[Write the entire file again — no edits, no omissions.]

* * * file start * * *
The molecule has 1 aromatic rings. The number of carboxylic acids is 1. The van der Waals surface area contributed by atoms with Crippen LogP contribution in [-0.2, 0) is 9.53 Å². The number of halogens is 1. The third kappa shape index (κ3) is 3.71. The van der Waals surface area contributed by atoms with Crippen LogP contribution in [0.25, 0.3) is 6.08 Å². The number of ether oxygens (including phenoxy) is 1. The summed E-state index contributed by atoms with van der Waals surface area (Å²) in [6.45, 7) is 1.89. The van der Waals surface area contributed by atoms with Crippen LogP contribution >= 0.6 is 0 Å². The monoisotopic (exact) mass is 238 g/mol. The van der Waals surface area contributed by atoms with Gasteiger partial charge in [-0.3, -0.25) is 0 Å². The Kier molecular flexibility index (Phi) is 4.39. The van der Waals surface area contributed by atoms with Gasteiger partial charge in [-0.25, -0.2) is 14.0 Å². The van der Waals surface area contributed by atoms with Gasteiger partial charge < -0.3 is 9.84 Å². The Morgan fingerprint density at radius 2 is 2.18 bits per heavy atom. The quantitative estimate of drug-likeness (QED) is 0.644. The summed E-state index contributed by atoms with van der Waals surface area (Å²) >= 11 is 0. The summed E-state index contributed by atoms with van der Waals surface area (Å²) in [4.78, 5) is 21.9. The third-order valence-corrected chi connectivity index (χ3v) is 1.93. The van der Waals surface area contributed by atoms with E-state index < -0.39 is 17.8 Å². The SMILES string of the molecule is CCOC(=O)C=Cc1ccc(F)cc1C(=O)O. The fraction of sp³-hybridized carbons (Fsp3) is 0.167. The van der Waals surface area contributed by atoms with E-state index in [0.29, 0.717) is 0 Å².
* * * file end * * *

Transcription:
The molecule has 1 aromatic rings. The number of carboxylic acids is 1. The van der Waals surface area contributed by atoms with Crippen LogP contribution in [-0.2, 0) is 9.53 Å². The number of halogens is 1. The third kappa shape index (κ3) is 3.71. The van der Waals surface area contributed by atoms with Crippen LogP contribution in [0.25, 0.3) is 6.08 Å². The number of ether oxygens (including phenoxy) is 1. The summed E-state index contributed by atoms with van der Waals surface area (Å²) in [6.45, 7) is 1.89. The van der Waals surface area contributed by atoms with Crippen LogP contribution >= 0.6 is 0 Å². The monoisotopic (exact) mass is 238 g/mol. The van der Waals surface area contributed by atoms with Gasteiger partial charge in [-0.3, -0.25) is 0 Å². The Kier molecular flexibility index (Phi) is 4.39. The van der Waals surface area contributed by atoms with Gasteiger partial charge in [-0.25, -0.2) is 14.0 Å². The van der Waals surface area contributed by atoms with Gasteiger partial charge < -0.3 is 9.84 Å². The Morgan fingerprint density at radius 2 is 2.18 bits per heavy atom. The quantitative estimate of drug-likeness (QED) is 0.644. The summed E-state index contributed by atoms with van der Waals surface area (Å²) >= 11 is 0. The summed E-state index contributed by atoms with van der Waals surface area (Å²) in [4.78, 5) is 21.9. The third-order valence-corrected chi connectivity index (χ3v) is 1.93. The van der Waals surface area contributed by atoms with E-state index < -0.39 is 17.8 Å². The SMILES string of the molecule is CCOC(=O)C=Cc1ccc(F)cc1C(=O)O. The fraction of sp³-hybridized carbons (Fsp3) is 0.167. The van der Waals surface area contributed by atoms with E-state index in [0.29, 0.717) is 0 Å².